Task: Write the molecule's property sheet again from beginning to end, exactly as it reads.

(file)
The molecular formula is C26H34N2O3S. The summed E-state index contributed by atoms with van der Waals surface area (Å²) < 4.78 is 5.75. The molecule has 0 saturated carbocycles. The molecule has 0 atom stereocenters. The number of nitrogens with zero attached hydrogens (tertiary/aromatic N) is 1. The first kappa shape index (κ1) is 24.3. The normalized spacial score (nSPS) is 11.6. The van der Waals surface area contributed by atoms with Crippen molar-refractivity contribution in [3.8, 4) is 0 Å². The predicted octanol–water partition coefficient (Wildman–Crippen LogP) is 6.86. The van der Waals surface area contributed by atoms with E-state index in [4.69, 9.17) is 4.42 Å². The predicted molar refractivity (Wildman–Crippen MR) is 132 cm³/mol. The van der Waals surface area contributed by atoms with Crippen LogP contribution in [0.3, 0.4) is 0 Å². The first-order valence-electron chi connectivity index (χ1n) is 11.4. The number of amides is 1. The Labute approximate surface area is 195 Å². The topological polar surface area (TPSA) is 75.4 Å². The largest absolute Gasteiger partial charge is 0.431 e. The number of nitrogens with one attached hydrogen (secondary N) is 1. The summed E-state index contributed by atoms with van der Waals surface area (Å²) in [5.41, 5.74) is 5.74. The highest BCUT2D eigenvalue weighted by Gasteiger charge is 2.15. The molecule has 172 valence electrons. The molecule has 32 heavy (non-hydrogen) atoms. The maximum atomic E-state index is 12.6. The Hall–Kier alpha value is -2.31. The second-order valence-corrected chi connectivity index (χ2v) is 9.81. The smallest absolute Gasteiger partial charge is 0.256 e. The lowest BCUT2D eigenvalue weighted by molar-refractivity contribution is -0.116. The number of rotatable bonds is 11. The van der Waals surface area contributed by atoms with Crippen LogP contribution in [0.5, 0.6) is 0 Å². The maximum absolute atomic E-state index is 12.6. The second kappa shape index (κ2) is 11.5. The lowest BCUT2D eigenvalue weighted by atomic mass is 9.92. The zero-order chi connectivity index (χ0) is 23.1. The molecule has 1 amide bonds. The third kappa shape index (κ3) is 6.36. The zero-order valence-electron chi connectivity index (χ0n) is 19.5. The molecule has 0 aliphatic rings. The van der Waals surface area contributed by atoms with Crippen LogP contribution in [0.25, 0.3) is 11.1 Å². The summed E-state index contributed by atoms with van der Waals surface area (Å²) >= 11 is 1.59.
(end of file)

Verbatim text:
The molecular formula is C26H34N2O3S. The summed E-state index contributed by atoms with van der Waals surface area (Å²) < 4.78 is 5.75. The molecule has 0 saturated carbocycles. The molecule has 0 atom stereocenters. The number of nitrogens with zero attached hydrogens (tertiary/aromatic N) is 1. The first kappa shape index (κ1) is 24.3. The normalized spacial score (nSPS) is 11.6. The van der Waals surface area contributed by atoms with Crippen molar-refractivity contribution in [3.8, 4) is 0 Å². The predicted octanol–water partition coefficient (Wildman–Crippen LogP) is 6.86. The van der Waals surface area contributed by atoms with E-state index in [4.69, 9.17) is 4.42 Å². The predicted molar refractivity (Wildman–Crippen MR) is 132 cm³/mol. The van der Waals surface area contributed by atoms with Crippen LogP contribution in [0.3, 0.4) is 0 Å². The first-order valence-electron chi connectivity index (χ1n) is 11.4. The number of amides is 1. The Labute approximate surface area is 195 Å². The topological polar surface area (TPSA) is 75.4 Å². The largest absolute Gasteiger partial charge is 0.431 e. The number of nitrogens with one attached hydrogen (secondary N) is 1. The summed E-state index contributed by atoms with van der Waals surface area (Å²) in [5.41, 5.74) is 5.74. The highest BCUT2D eigenvalue weighted by Gasteiger charge is 2.15. The molecule has 172 valence electrons. The molecule has 32 heavy (non-hydrogen) atoms. The maximum atomic E-state index is 12.6. The Hall–Kier alpha value is -2.31. The second-order valence-corrected chi connectivity index (χ2v) is 9.81. The smallest absolute Gasteiger partial charge is 0.256 e. The lowest BCUT2D eigenvalue weighted by molar-refractivity contribution is -0.116. The number of rotatable bonds is 11. The van der Waals surface area contributed by atoms with Crippen LogP contribution in [0.5, 0.6) is 0 Å². The maximum absolute atomic E-state index is 12.6. The second kappa shape index (κ2) is 11.5. The lowest BCUT2D eigenvalue weighted by atomic mass is 9.92. The zero-order chi connectivity index (χ0) is 23.1. The molecule has 1 amide bonds. The third kappa shape index (κ3) is 6.36. The zero-order valence-electron chi connectivity index (χ0n) is 19.5. The molecule has 0 aliphatic rings. The van der Waals surface area contributed by atoms with Crippen LogP contribution in [0.25, 0.3) is 11.1 Å². The summed E-state index contributed by atoms with van der Waals surface area (Å²) >= 11 is 1.59.